You wouldn't expect the CEO of a billion-dollar company to live in a glorified trailer park. But Tony Hsieh is no regular businessman: his company, online retailer Zappos, is a direct reflection of his quirky, anti-status quo mindset.
Zappos' core values encourage people to "create fun and a little weirdness" and to "be adventurous, creative, and open-minded." This offbeat business style has established a thriving company culture and an unparalleled customer service reputation.
I recently caught up with Hsieh about how his minimalist lifestyle helped inform the structure of his business, and how hiring the right people is the biggest asset any business can have. Here's what he had to say.
You've been living in an Airstream for three years now. Why did you choose this lifestyle and why does it work for you?
When I first moved to Vegas in 2004, I lived in a big house in the suburbs. While it was great to have the space, I never really had serendipitous encounters with friends; everything had to be pre-planned and pre-arranged.
In 2011, I moved downtown and lived in an apartment building. I ran into more friends in the elevator and, if there was a friend at a local restaurant or bar, it would take me five minutes to walk there and say hi. I found that the more frequent encounters (which we've named "collisions") made me happier.
A few years ago, a bunch of friends and I decided to do a one-week experiment: we took over half an empty city block downtown (about an acre), and pulled in 20 Airstream trailers and 10 Tumbleweed tiny houses. We had a campfire going every night, people playing guitar and singing around the campfire, and all sorts of interesting people stop by to visit. After a week had passed, many people -- including myself -- decided to stay.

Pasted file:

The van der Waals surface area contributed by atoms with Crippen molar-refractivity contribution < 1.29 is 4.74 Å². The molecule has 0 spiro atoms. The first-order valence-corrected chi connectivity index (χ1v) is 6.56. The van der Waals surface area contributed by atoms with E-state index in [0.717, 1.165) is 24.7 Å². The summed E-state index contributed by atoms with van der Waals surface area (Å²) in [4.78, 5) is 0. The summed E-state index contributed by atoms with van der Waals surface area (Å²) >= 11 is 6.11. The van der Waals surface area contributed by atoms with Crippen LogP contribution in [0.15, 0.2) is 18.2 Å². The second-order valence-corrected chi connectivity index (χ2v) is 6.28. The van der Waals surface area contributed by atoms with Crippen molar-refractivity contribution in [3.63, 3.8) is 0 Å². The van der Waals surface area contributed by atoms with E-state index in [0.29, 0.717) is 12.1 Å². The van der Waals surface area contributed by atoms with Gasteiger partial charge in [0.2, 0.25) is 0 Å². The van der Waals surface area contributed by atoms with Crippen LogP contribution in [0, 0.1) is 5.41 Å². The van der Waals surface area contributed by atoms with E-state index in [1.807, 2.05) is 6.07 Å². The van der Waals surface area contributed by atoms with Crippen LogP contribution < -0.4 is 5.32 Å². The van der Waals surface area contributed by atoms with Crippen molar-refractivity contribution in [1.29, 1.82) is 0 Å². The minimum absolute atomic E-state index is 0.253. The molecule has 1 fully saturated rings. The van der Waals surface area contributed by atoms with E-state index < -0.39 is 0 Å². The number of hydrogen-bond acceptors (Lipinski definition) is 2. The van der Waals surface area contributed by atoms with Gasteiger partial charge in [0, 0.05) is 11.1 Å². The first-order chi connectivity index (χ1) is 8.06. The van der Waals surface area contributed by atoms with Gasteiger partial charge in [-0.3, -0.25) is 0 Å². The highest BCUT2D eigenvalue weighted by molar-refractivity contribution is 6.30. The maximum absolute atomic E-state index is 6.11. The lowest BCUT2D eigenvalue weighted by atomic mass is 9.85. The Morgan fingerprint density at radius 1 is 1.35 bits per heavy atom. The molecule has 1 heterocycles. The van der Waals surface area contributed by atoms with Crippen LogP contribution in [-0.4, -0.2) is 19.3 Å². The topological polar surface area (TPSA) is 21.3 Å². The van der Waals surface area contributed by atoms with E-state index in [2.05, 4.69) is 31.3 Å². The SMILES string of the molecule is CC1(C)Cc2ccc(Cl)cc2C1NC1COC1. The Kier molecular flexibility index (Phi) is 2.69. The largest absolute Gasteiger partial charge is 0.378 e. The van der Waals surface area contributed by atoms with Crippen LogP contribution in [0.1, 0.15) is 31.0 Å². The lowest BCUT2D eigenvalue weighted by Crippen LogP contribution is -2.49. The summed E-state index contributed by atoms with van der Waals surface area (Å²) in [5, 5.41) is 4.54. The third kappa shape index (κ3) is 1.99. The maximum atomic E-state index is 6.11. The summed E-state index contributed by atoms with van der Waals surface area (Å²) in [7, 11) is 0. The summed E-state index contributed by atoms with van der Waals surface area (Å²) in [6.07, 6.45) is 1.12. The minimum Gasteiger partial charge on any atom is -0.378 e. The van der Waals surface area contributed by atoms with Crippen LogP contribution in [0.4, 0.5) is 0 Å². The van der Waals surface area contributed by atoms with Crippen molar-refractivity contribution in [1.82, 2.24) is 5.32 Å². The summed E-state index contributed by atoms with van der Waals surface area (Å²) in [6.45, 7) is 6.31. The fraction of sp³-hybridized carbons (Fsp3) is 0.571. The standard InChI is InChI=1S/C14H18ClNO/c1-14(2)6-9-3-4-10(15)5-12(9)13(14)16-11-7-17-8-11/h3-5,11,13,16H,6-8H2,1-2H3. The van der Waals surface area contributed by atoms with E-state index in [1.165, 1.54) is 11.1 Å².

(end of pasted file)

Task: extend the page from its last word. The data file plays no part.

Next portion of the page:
For me, it's always been about increasing the frequency of collisions. Anytime I walk out of my Airstream, there's something going on either by the campfire, in the community kitchen, by the pool (we built a new pool!), or next to the BBQ area.
We're now expanding beyond just residential. You can follow our progress online.
What did you need to have in place to implement Holacracy at Zappos? What can you tell other business owners about how to make it work?
Commitment, patience, and open-mindedness. Holacracy isn't just about a new set of rules; it's also about a new mindset for everyone, and a lot of the rules may seem strange and uncomfortable at first. In our experience, it's been easier and faster to form new teams, and harder to convert existing teams to Holacracy.
While the media tends to focus on Holacracy specifically, that just happens to be the technology that we are using today. Long-term, we're committed to the power of self-organization, and there are many technologies and tools (many that we've built internally) to help us make progress along that front. Cities are a great example of self-organization at work; they're resilient, they stand the test of time, and they scale well.
What's your secret superpower and why?
Zappos excels in culture and customer service. How do you retain your magic when you're acquired by a behemoth like Amazon?
Zappos, unlike many other Amazon acquisitions, is actually run independently from Amazon. We basically treat them as the equivalent of our board of directors. Amazon recognizes that we have different cultures and that our culture is part of what makes Zappos unique. They seek to protect that. This was something that we pre-negotiated as part of the acquisition.
We have a WTF (Willing to Fail) culture at our company. Tell me about the biggest failure you've made in your career. What did you learn and how did you recover?
I think the biggest category of failures has been in hiring. If you add up the cost of all the bad hires we've made, plus the bad hires those bad hires have made, plus the cost of all the bad decisions made as a result, it has cost Zappos well over $100 million. Even though most people tend to hire quickly and fire slowly, we try to do the opposite: hire slowly (to ensure the right fit), and fire quickly (when you know it's not a good fit).